Albertus Magnus College History
In 1924, the Dominican Sisters of Saint Mary of the Springs, who are now known as the Dominican Sisters of Peace, purchased an estate in New Haven, Connecticut, in an effort to found a women’s college. A charter was signed on July 13, 1925, and the first classes at Albertus Magnus College were held on September 24, 1925 in Rosary Hall, the mansion on the property.
Since 1926, the College has acquired several mansions, which are used for student
residences and administration. Rosary Hall now houses the College library. The latest
constructions on campus include the Tagliatela Academic Center, Bree Common and the
renovated Walsh Hall, which includes the St. Catherine of Siena Chapel. The Cosgrove,
Marcus, Messer Athletic Center opened in 1989. This indoor sports and recreation center
houses a pool, a gymnasium and indoor track, racquetball and volleyball courts, weight
and dance rooms, and a new fitness center. The Center is part of the athletic complex
featuring a soccer field, an outdoor track and tennis courts.
Albertus Magnus College became co-educational in all its programs in 1985. In the same year, the Continuing Education Division expanded its offerings for adult learners to include a pioneering Accelerated Degree Program (ADP). In 1994, the College introduced New Dimensions, an alternative educational delivery system focused on business, also for adult learners and including undergraduate and graduate courses.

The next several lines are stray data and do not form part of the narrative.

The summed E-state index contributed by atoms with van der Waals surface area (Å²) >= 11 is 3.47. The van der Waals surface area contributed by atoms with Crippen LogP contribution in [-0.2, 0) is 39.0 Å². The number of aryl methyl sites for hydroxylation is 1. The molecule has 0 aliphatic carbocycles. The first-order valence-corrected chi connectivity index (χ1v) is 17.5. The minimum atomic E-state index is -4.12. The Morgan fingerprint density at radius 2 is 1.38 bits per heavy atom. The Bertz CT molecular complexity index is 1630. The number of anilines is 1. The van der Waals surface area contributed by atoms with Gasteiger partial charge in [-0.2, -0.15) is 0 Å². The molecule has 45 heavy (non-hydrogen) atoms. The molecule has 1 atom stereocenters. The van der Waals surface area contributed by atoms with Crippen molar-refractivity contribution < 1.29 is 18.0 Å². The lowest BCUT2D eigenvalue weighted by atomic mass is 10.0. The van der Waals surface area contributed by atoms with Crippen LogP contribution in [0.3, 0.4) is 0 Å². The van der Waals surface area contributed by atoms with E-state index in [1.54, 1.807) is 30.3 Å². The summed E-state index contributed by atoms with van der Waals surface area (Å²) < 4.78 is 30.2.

In 1992, Albertus Magnus offered its first graduate program, the Master of Arts in Liberal Studies. Since then, the College has added seven graduate programs: Master of Arts in Art Therapy, the only degree of its kind in Connecticut; Master of Arts in Leadership; Master of Fine Arts in Writing; Master of Science in Human Services; Master of Business Administration; Master of Science in Education; and Master of Science in Management and Organizational Leadership.
Today, Albertus has approximately 500 full-time traditional (day) undergraduates and 1,000 adult undergraduate and graduate students from eight U.S. states and two international countries.
The College's Board of Trustees was reorganized in 1969 so that 80 percent of its members are lay people; the others are members of the Dominican Sisters of Peace. The College remains true to its Dominican heritage and continues to be dedicated to the search for truth in all its dimensions.